Hook someone up with HookUp tickets
IF SOMEONE you know is a keen angler, the perfect Christmas present is on sale now.
With a huge prize pool on offer for the 2018 Boyne Tannum HookUp, tickets are sure to sell quickly, so get in early.
Each year the event attracts thousands of families from throughout Australia and internationally to Bray Park to take part in the three-day fishing competition. The competition is in its 23rd year and is the biggest fishing event in Australia. It will be held from May 4-8.
With a prize pool worth over $300,000, the event brings thousands of fishing competitors and visitors to the Boyne/Tannum area where fishing weigh-ins, family entertainment and delicious food is provided over the three days of competition.
Tickets for senior competitors are $85, while juniors are $40 and are available until 3pm April 28 or until sold out.
Go to www.boynetannum hookup.com.au for tickets.
STORM cells, strong winds, hail, full creeks then glass-out conditions are the order of the week here in the Gladstone Region and Southern Great Barrier Reef.
Many would say it’s unusual, for me it’s just the way it should be in the tropics where we are entering into the so-called wet season.
This means some amazing storms, only to clear, resulting in a very hot humid day when the sun does come out.
Early this week Dominic Cross, and his good mate Jason Wright, ventured out to target some of the wrecks.
They ended up at Masthead when a storm cell came through during the night which drenched them.
However, like good, committed anglers they soldiered on and when the sun came up it turned into a day to remember with double hook-ups on cobia and plenty of quality fish such as nannygai, spangled emperor, perch and a beaut snapper.
The little flying fish pictured, most likely being chased by a predator, hit Dominic in the head on the way out, which shows how diverse the bait is in this region and how healthy the whole system is.
As you can see from the photos, the conditions could not get any better once the storm had passed through.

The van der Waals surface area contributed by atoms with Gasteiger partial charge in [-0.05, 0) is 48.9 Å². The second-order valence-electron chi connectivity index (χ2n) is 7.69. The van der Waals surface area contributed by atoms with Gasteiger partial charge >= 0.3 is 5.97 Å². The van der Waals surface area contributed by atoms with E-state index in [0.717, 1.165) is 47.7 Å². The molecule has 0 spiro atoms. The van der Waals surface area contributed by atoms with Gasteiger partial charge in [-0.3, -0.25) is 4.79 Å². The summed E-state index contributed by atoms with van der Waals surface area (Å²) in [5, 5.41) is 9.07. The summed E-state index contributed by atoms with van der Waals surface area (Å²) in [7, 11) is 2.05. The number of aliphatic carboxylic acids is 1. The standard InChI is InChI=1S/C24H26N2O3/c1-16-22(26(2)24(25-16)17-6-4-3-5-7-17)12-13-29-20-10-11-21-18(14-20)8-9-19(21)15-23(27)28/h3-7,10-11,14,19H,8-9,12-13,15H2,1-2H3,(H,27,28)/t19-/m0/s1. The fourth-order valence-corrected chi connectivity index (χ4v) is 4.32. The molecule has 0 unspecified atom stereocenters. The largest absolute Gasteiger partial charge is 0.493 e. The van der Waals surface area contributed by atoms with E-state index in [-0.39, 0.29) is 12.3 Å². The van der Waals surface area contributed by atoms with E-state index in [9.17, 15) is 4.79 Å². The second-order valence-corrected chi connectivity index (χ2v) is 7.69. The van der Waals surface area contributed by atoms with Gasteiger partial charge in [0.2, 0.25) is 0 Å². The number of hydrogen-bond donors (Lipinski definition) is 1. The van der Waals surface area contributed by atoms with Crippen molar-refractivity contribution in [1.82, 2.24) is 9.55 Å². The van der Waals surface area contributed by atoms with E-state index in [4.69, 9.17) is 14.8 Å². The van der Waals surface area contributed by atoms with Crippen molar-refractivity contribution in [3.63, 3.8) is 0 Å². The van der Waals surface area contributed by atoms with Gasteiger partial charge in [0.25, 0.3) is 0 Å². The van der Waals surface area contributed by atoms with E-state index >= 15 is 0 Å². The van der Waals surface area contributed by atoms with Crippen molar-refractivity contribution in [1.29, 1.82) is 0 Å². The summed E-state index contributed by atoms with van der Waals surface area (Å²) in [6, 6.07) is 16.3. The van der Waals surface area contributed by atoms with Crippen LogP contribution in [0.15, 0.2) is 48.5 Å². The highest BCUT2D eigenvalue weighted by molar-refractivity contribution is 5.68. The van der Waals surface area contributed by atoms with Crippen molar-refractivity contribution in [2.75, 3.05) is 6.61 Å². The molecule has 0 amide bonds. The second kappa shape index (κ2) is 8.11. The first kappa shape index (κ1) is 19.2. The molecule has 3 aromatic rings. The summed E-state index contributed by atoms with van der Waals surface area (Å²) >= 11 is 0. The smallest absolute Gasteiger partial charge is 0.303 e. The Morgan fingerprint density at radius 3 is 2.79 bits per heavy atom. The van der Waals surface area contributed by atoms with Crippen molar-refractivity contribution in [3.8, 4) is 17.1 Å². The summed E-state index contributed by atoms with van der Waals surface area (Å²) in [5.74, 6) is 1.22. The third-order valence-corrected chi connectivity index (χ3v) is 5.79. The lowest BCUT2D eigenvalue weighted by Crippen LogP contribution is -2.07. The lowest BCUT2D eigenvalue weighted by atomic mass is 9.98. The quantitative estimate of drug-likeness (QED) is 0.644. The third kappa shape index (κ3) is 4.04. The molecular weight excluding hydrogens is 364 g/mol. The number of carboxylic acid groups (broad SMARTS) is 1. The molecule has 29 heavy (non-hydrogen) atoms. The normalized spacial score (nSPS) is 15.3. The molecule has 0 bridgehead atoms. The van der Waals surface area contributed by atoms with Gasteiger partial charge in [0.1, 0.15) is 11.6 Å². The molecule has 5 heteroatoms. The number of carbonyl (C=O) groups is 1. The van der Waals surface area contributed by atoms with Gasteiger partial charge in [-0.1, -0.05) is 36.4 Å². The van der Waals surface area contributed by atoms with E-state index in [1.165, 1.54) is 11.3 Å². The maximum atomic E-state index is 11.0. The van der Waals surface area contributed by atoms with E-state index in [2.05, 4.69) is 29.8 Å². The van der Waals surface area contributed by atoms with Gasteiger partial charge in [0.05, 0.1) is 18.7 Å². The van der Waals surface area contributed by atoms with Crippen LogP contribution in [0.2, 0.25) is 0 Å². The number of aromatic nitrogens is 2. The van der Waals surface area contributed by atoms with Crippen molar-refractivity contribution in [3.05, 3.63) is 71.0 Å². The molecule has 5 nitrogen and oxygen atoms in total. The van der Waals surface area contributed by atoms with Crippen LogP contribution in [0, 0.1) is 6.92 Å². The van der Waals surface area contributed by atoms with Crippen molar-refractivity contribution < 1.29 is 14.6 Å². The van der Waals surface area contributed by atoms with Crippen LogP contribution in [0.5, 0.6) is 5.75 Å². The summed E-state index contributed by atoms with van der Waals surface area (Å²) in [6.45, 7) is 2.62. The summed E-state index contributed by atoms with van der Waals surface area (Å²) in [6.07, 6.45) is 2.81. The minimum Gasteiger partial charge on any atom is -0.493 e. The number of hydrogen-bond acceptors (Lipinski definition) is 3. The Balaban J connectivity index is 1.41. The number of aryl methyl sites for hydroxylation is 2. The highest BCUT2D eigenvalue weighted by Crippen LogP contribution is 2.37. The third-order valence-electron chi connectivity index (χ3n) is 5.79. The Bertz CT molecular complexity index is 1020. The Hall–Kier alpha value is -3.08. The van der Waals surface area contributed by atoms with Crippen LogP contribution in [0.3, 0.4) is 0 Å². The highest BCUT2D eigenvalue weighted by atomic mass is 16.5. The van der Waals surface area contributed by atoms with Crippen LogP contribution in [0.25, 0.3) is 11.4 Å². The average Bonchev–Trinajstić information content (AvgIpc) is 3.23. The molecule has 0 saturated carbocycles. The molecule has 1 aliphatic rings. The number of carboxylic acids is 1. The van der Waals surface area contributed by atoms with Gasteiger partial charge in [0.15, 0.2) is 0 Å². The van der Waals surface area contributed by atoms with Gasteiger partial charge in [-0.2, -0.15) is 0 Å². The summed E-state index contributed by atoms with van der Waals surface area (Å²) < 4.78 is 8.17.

In saying that, if you end up with a storm cell heading right at you, you need to have a plan because you will not out-run it.
For those who are new to the region get in touch with Volunteer Marine Rescue Gladstone at the north end of the marina and find out when their local knowledge sessions are on.
These are invaluable even if you just want to brush up on that knowledge.
Fishing the wrecks around our region does yield some magnificent fish such as cobia, giant trevally, nannygai, snapper and the odd trout and cod.
Sometimes, however, it is difficult to get to the bottom without being smashed by a species you either aren’t chasing or don’t want like the old remora (sucker fish).
They tend to hang around spots like these, scavenging around the predators and picking up the scraps of the latest feed.
Targeting the wrecks is also a difficult task because the currents and wind will affect which way the boat sits as you endeavour to anchor in 30-40m or more of water to sit over the top of them.
A couple of years ago, with a good mate of mine Tony Lloyd Jones, we jumped on board with Johnny Mitchell and went up north of Cape Cap to target nannygai in 30m of water. To be honest it was just a bump on the bottom where these fish were sitting.
No anchor was used but instead we used his bow-mounted electric motor to park the boat upstream (in the current) of the area in question.
Then we pressed the hold-mark button on the controller and just sat there while we pulled in fish after fish. Technology plays such a big role in fishing these days and to be honest, not having to drop and pull up 50m of anchor chain and line was amazing.
Many boats have these motors now as it certainly makes life that little bit easier.
This weekend, at the time of writing this article, is shaping up to be awesome for today and tomorrow but I reckon you should plan to be off the water come sunset tomorrow night, as it’ll be blowing 20-25 from the east around midnight if not before.
Tides are reducing as we head to the last quarter lunar phase but the outlook after Sunday is indicating sticking to the creeks and inshore spots will be the go.
Have a cracker weekend and make sure you log onto VMR Gladstone or Roundhill before you venture out.
If you aren’t a member then you aren’t doing anyone any favours.
Call them and become a member, to not only help yourself, but also help those, who could end up helping you.
TOP THIS: Leslie Miller and his massive red emperor at the Boyne Tannum HookUp earlier this year.
NICE FISH: Dominic Cross with his solid snapper this week.
One of these tiny flying fish flew out of the water and hit Dominic in the head.
The glass-out conditions offshore.